The first good practice can actually be learnt before even starting JupyterLab. Since we want our analysis to be reproducible and shareable with colleagues it’s a good practice to create a clean, isolated environment for every task. For Python you got basically two options virtualenv (also descendants like pipenv) or conda to achieve this. My favorite is conda for several reasons. First of all conda is a package manager of the Anaconda distribution and allows you to install more than just Python packages. Anaconda is more like a whole operation system coming with packages for Python, R and C/C++ system libraries like libc. From this point of view it’s much more than what virtualenv provides, since conda will also install system libraries like glibc if need be. Also the Python interpreter itself is installed separately into an isolated environment and thus independent of the one provided by your system. This makes it possible to easily pin down even the Python version of your environment. The tool pyenv allows you to do the same within the virtualenv ecosystem but conda feels just more integrated and gives a unified approach. In total, conda allows for much more fined-grained control of what is going on in your virtual environment than virtualenv with less side effects induced by your system.

For these reasons conda is much more common than virtualenv in the field of data science, thus we will use it in this tutorial. Still, everything shown here can analogously be conducted with the help of virtualenv/pipenv and all the concepts still apply as is also illustrated in a blog post of Christopher Prohm. For this tutorial, I assume you have Miniconda installed on your system. Besides this, every programmer’s machine should have Git installed and set up. The result of the following demonstration can be found in the boston_housing repository.

0. Use an isolated environment

In the spirit of Phil Karlton who supposedly said „There are only two hard things in Computer Science: cache invalidation and naming things.“, we gonna select a specific task, namely an analysis based on the all familiar Boston housing dataset, to help us finding crisp names. Based on our task we create an environment boston_housing including Python and some common data science libraries with:

After less than a minute the environment is ready to be used and we can activate it with conda activate boston_housing.

Efficient Workflow

The code in notebooks tends to grow and grow to the point of being incomprehensible. To overcome this problem, the only way is to extract parts of it into Python modules once in a while. Since it only makes sense to extract functions and classes into Python modules, I often start cleaning up a messy notebook by thinking about the actual task a group of cells is accomplishing. This helps me to refactor those cells into a proper function which I can then migrate into a Python module.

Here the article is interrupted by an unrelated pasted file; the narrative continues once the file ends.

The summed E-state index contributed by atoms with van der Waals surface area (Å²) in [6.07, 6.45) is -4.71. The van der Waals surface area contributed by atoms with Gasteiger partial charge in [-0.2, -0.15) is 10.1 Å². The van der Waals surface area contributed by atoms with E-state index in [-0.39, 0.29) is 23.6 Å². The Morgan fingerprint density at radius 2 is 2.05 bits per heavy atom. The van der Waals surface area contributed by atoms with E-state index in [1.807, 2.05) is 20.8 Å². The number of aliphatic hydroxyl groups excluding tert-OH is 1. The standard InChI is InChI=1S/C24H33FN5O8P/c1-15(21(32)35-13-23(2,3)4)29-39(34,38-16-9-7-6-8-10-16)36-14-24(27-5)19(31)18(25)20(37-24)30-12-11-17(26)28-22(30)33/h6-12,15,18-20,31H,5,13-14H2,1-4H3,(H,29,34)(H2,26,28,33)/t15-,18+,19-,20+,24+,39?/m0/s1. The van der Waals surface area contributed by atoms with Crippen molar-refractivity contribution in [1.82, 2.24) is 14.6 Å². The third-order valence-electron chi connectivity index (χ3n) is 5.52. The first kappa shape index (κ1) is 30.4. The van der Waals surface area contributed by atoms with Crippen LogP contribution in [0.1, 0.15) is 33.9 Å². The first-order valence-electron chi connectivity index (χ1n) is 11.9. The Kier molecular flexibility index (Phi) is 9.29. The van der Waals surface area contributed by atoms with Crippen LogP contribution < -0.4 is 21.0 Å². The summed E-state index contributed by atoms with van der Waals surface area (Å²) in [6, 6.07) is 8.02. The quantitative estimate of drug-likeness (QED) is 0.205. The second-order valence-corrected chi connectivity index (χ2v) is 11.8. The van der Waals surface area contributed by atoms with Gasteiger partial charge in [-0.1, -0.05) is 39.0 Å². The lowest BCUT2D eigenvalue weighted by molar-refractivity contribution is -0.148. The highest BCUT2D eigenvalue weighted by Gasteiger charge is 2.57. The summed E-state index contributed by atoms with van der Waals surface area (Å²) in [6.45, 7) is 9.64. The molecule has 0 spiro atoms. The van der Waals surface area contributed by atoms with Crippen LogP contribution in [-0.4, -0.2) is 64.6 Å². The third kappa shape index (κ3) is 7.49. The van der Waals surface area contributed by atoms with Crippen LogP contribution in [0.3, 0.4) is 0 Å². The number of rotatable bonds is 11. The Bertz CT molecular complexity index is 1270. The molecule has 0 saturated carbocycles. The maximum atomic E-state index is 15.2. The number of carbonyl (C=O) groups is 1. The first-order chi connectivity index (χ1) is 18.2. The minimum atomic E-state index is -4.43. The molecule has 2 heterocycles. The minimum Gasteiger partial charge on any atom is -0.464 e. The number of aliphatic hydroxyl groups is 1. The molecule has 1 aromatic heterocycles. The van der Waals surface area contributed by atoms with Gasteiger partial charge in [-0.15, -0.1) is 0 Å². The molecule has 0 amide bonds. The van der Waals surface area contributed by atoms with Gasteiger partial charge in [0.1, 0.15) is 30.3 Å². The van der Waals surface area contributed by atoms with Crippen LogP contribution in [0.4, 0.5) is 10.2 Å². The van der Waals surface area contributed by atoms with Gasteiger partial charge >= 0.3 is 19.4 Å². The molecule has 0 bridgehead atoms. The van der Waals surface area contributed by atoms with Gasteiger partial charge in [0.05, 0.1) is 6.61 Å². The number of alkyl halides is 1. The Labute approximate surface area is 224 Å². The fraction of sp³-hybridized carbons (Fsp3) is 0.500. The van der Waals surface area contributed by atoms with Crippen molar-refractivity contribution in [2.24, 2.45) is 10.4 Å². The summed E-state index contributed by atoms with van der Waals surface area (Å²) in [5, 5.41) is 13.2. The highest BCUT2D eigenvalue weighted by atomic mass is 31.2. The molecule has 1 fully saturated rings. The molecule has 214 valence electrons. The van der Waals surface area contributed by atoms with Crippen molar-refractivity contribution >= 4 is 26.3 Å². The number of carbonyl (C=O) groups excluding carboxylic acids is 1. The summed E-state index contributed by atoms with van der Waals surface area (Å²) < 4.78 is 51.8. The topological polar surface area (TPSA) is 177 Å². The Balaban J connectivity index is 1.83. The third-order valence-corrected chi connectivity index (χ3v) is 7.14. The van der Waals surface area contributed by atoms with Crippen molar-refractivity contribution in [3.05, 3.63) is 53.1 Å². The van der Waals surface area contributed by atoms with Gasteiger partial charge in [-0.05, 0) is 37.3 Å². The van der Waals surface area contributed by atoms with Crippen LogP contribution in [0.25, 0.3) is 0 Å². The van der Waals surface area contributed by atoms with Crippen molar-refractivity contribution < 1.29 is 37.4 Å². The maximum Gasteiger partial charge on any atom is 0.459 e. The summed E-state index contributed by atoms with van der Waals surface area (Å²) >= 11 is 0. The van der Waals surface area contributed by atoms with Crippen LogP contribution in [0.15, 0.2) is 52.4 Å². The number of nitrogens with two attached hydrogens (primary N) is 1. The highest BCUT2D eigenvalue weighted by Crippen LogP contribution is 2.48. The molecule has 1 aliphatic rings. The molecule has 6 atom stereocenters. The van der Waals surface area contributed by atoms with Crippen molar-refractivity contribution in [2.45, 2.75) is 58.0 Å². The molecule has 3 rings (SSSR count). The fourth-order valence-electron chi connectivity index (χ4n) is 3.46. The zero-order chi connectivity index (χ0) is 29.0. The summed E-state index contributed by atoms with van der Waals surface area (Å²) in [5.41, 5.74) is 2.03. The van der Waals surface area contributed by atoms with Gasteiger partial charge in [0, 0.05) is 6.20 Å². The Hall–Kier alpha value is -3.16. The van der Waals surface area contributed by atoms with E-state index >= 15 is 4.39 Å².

At the point where you create custom modules, things get trickier. By default Python will only allow you to import modules that are installed in your environment or in your current working directory. Due to this behaviour many people start creating their custom modules in the directory holding their notebook. Since JupyterLab is nice enough to set the current working directory to the directory containing you notebook everything is fine at the beginning. But as the number of notebooks that share common functionality imported from modules grow, the single directory containing notebooks and modules will get messier as you go. The obvious split of notebooks and modules into different folders or even organizing your notebooks into different folders will not work with this approach since then your imports will fail.

This observation brings us to one of the most important best practices: develop your code as a Python package. A Python package will allow you to structure your code nicely over several modules and even subpackages, you can easily create unit tests and the best part of it is that distributing and sharing it with your colleagues comes for free. But creating a Python package is so much overhead; surely it’s not worth this small little analysis I will complete in half a day anyway and then forget about it, I hear you say.

Well, how often is this actually true? Things always start out small but then get bigger and messier if you don’t adhere to a certain structure right from the start. About half a year later then, your boss will ask you about that specific analysis you did back then and if you could repeat it with the new data and some additional KPIs. But more importantly coming back to the first part of your comment, if you know how, it’s no overhead at all!

1. Develop your code in a Python Package

With the help of PyScaffold it is possible to create a proper and standard-compliant Python package within a second. Just install it while having the conda environment activated with:

This package adds the putup command into our environment which we use to create a Python package with:

Now we can change into the new boston_housing directory and install the package inside our environment in development mode:

The development mode installs the package in the conda environment by linking to the source code which resides in boston_housing/src/boston_housing. By doing so all your changes to the code will be directly available without any need to reinstall the package again.